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The standard for access

From the Summer 2009 issue of The News Media & The Law, page 5. The Supreme Court has carved out…

From the Summer 2009 issue of The News Media & The Law, page 5.

The Supreme Court has carved out and refined a First Amendment-based public right of access to criminal cases where the nation’s “experience” and “logic,” or the good health of the system, favor openness.

In its 1980 decision in Richmond Newspapers Inc. v. Virginia, the Court found a broad range of values in open courtrooms, and threats where justice is handled in secret. Under a closed system, the Court said, the public is denied the cathartic experience of knowing how a case has been resolved, and hampered in its ability to discuss government affairs. Under an open system, the public places a check on corruption in the judicial system, and all players — lawyers, witnesses and judges — are more likely to play their roles dutifully.

Two years later, in Globe Newspaper Co. v. Superior Court, the Court began to pare down the meaning of that First Amendment right. Striking down a state law that mandated courtroom closure when a child victim’s testimony would be heard in a sex abuse case, the Court framed a test for closure: The party seeking to bar the public must show that denial of access serves a compelling interest, and that the denial of access is no broader than necessary to serve that interest.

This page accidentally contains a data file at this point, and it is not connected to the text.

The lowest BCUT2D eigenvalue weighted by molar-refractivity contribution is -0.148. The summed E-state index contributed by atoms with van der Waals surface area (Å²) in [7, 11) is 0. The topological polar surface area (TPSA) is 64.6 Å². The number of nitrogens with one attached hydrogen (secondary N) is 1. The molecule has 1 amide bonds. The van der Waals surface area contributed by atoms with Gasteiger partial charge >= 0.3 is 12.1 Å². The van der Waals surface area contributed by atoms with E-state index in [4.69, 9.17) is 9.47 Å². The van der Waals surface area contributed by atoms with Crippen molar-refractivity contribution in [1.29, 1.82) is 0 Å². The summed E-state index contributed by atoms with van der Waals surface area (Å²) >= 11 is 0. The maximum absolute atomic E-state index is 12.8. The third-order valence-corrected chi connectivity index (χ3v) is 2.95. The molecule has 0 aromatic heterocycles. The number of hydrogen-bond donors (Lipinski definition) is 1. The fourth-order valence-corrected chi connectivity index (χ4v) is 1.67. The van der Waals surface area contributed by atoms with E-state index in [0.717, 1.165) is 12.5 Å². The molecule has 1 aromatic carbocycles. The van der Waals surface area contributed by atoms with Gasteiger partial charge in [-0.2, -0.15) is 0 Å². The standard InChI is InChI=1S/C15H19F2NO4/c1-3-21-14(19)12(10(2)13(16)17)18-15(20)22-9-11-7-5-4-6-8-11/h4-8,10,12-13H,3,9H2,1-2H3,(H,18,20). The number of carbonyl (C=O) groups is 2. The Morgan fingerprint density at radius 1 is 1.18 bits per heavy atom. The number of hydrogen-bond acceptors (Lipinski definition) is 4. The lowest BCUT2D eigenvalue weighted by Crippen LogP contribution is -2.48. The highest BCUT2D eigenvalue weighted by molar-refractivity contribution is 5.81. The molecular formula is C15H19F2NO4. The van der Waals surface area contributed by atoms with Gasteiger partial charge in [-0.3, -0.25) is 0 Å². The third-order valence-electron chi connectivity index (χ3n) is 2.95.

From Globe through the 1986 case Press-Enterprise Co. v. Superior Court, the Court determined that a wide spectrum of criminal proceedings are presumptively open — starting with jury selection and preliminary hearings. The Press-Enterprise decision — actually the second access decision involving the Riverside, Calif., newspaper and thus commonly known as “Press-Enterprise II” — determined that any aspect of criminal proceedings would be presumptively open if the “experience and logic” of access supported openness.

Courts would look at the history of public access to the particular type or stage of proceeding to determine if there was “experience” with openness, and would examine the risks and benefits of access to decide the “logic” of allowing that openness.

That presumption could be overcome only where a judge found an overriding interest in favor of closure. Even then, the Court said, closure must be “narrowly tailored” and deemed “essential to preserve higher values.”

The Court has never explicitly extended this articulation of a First Amendment-based right of access to the civil arena. But in many areas, the lower courts have.

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